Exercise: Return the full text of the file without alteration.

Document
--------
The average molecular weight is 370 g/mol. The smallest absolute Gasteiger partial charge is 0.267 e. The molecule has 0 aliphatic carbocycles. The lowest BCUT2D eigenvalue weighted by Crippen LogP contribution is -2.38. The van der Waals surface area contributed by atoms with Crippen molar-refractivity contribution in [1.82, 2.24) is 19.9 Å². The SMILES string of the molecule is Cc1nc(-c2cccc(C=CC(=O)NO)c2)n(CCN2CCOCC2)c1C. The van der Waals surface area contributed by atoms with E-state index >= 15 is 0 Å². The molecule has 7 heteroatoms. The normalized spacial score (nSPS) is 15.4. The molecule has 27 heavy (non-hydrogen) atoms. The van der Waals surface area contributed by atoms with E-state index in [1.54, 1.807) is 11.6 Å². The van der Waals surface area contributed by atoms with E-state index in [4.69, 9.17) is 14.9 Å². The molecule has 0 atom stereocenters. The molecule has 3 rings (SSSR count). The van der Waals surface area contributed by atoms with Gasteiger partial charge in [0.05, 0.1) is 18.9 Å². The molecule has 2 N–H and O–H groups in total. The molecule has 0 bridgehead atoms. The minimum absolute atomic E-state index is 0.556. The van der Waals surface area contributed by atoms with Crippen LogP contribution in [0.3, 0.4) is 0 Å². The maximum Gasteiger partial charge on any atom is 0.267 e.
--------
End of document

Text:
The average molecular weight is 370 g/mol. The smallest absolute Gasteiger partial charge is 0.267 e. The molecule has 0 aliphatic carbocycles. The lowest BCUT2D eigenvalue weighted by Crippen LogP contribution is -2.38. The van der Waals surface area contributed by atoms with Crippen molar-refractivity contribution in [1.82, 2.24) is 19.9 Å². The SMILES string of the molecule is Cc1nc(-c2cccc(C=CC(=O)NO)c2)n(CCN2CCOCC2)c1C. The van der Waals surface area contributed by atoms with E-state index >= 15 is 0 Å². The molecule has 7 heteroatoms. The normalized spacial score (nSPS) is 15.4. The molecule has 27 heavy (non-hydrogen) atoms. The van der Waals surface area contributed by atoms with E-state index in [1.54, 1.807) is 11.6 Å². The van der Waals surface area contributed by atoms with E-state index in [4.69, 9.17) is 14.9 Å². The molecule has 0 atom stereocenters. The molecule has 3 rings (SSSR count). The van der Waals surface area contributed by atoms with Gasteiger partial charge in [0.05, 0.1) is 18.9 Å². The molecule has 2 N–H and O–H groups in total. The molecule has 0 bridgehead atoms. The minimum absolute atomic E-state index is 0.556. The van der Waals surface area contributed by atoms with Crippen LogP contribution in [0.3, 0.4) is 0 Å². The maximum Gasteiger partial charge on any atom is 0.267 e.